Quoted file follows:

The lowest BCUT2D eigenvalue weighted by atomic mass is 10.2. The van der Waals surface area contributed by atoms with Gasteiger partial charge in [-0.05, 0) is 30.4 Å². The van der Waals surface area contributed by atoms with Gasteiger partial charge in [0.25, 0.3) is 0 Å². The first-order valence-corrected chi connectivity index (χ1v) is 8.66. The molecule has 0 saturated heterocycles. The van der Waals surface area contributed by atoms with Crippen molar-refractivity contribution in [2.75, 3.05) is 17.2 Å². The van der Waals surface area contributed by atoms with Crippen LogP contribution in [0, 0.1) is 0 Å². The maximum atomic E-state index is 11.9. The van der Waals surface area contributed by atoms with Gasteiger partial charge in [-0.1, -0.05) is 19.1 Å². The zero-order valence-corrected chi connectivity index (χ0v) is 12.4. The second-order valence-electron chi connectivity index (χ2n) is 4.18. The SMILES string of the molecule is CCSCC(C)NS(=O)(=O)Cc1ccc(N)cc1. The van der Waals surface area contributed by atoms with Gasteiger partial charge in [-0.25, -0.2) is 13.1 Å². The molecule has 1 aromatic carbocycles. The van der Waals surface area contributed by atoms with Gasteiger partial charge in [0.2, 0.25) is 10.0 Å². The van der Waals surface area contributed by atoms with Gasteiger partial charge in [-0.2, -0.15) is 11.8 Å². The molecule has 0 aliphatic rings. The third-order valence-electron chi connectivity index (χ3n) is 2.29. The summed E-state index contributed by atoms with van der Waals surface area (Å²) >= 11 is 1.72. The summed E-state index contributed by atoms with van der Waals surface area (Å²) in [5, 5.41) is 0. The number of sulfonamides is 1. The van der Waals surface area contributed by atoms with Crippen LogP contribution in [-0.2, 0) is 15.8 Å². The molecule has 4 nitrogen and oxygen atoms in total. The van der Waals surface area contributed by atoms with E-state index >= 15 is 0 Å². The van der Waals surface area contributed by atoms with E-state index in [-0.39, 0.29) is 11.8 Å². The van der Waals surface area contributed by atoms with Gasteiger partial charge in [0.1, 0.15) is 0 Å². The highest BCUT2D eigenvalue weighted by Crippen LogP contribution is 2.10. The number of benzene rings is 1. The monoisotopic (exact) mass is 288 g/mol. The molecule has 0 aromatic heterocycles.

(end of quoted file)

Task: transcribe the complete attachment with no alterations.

The lowest BCUT2D eigenvalue weighted by atomic mass is 10.2. The van der Waals surface area contributed by atoms with Gasteiger partial charge in [-0.05, 0) is 30.4 Å². The van der Waals surface area contributed by atoms with Gasteiger partial charge in [0.25, 0.3) is 0 Å². The first-order valence-corrected chi connectivity index (χ1v) is 8.66. The molecule has 0 saturated heterocycles. The van der Waals surface area contributed by atoms with Crippen molar-refractivity contribution in [2.75, 3.05) is 17.2 Å². The van der Waals surface area contributed by atoms with Crippen LogP contribution in [0, 0.1) is 0 Å². The maximum atomic E-state index is 11.9. The van der Waals surface area contributed by atoms with Gasteiger partial charge in [-0.1, -0.05) is 19.1 Å². The zero-order valence-corrected chi connectivity index (χ0v) is 12.4. The second-order valence-electron chi connectivity index (χ2n) is 4.18. The SMILES string of the molecule is CCSCC(C)NS(=O)(=O)Cc1ccc(N)cc1. The van der Waals surface area contributed by atoms with Gasteiger partial charge in [-0.25, -0.2) is 13.1 Å². The molecule has 1 aromatic carbocycles. The van der Waals surface area contributed by atoms with Gasteiger partial charge in [0.2, 0.25) is 10.0 Å². The van der Waals surface area contributed by atoms with Gasteiger partial charge in [-0.2, -0.15) is 11.8 Å². The molecule has 0 aliphatic rings. The third-order valence-electron chi connectivity index (χ3n) is 2.29. The summed E-state index contributed by atoms with van der Waals surface area (Å²) >= 11 is 1.72. The summed E-state index contributed by atoms with van der Waals surface area (Å²) in [5, 5.41) is 0. The number of sulfonamides is 1. The van der Waals surface area contributed by atoms with Crippen LogP contribution in [-0.2, 0) is 15.8 Å². The molecule has 4 nitrogen and oxygen atoms in total. The van der Waals surface area contributed by atoms with E-state index >= 15 is 0 Å². The van der Waals surface area contributed by atoms with E-state index in [-0.39, 0.29) is 11.8 Å². The van der Waals surface area contributed by atoms with Gasteiger partial charge in [0.1, 0.15) is 0 Å². The highest BCUT2D eigenvalue weighted by Crippen LogP contribution is 2.10. The number of benzene rings is 1. The monoisotopic (exact) mass is 288 g/mol. The molecule has 0 aromatic heterocycles.